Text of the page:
We had a lovely day out at the beach yesterday with a big group of friends and their kids. The kind of day where everyone looks after whatever kid is closest to them, where the adults talk and drink beer and BBQ and the kids roam in packs and there is a lot of sand, salt, sunblock and sun. You know, the kind of days you remember from your childhood, those long summer days at the beach.
What? You don't remember those kind of days? No, neither do I! I had this this little moment of clarity about half way through as I watched Hazel playing with a couple of other little girls, doing something small-girlish with sand and water, that her childhood is going to be so very different than mine in a lot of ways. I grew up in Canada and yes we had long summer days and I played with my friends, but they weren't spent at the beach and there wasn't sand or sunblock or seagulls. We didn't mess around in boats. Well actually we did I suppose - on a muddy lake. It was a marvellous childhood and I know Hazel's will be too, but it makes me a little wistful sometimes that she won't know snow, she won't skate, she will have a different accent than me. They're not important things I know, but they do serve to remind me that sometimes I'm a stranger in a strange land!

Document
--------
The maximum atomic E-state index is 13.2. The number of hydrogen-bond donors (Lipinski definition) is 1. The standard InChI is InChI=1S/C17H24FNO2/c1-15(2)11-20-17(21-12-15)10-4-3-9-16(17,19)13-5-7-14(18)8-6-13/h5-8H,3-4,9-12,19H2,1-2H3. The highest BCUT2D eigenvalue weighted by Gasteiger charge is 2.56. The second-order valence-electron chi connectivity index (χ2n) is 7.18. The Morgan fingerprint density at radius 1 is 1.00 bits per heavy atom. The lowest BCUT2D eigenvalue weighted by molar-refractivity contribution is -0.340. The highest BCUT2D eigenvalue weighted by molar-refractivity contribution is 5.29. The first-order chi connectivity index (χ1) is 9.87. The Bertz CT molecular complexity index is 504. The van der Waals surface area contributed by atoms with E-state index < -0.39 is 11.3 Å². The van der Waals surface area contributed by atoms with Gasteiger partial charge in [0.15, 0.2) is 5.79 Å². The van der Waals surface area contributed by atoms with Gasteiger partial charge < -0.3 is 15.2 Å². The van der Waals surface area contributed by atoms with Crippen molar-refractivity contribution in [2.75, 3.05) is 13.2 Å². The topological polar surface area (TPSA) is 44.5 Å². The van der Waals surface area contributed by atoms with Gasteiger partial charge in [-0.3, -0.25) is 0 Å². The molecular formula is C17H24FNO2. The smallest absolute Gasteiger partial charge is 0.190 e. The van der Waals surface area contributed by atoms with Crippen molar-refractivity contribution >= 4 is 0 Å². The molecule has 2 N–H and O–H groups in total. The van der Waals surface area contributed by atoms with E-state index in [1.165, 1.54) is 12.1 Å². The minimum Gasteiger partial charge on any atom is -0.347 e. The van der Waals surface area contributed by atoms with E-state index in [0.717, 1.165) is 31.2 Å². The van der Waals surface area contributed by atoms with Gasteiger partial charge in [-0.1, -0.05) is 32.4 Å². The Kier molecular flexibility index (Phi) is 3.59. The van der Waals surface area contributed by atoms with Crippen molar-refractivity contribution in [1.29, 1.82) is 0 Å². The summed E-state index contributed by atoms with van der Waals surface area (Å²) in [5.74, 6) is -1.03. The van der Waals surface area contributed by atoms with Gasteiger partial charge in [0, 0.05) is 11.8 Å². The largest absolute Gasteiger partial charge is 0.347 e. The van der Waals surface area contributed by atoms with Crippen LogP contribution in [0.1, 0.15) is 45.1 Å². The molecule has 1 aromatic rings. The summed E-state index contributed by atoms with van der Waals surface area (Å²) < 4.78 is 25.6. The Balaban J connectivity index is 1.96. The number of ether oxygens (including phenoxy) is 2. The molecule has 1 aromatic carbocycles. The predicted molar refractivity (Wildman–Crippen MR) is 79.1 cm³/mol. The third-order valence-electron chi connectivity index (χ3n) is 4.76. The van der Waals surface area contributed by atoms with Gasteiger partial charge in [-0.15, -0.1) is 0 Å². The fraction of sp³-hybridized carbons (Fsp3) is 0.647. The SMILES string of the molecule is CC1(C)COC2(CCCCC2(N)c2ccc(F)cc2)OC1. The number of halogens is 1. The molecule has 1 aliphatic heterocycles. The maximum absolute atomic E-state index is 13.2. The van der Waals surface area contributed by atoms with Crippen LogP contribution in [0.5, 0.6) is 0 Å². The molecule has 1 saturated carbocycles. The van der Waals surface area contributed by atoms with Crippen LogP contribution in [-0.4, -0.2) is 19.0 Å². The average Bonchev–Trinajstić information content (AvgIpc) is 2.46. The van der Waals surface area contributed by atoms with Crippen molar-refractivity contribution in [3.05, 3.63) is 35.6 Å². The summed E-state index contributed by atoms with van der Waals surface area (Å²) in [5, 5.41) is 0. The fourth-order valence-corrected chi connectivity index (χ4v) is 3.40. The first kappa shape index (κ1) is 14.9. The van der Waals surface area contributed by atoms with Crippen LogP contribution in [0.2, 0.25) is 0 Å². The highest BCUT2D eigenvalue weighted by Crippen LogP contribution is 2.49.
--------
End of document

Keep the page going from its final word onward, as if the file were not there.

I mentioned it to one of the other mums, who's Scottish, and she said that when she was out kayaking with one of her kids on the warm ocean, on a sunny day, on a beach that looked empty, that it suddenly hit her that this, this was why she was in New Zealand. And she's right - there are always compensations!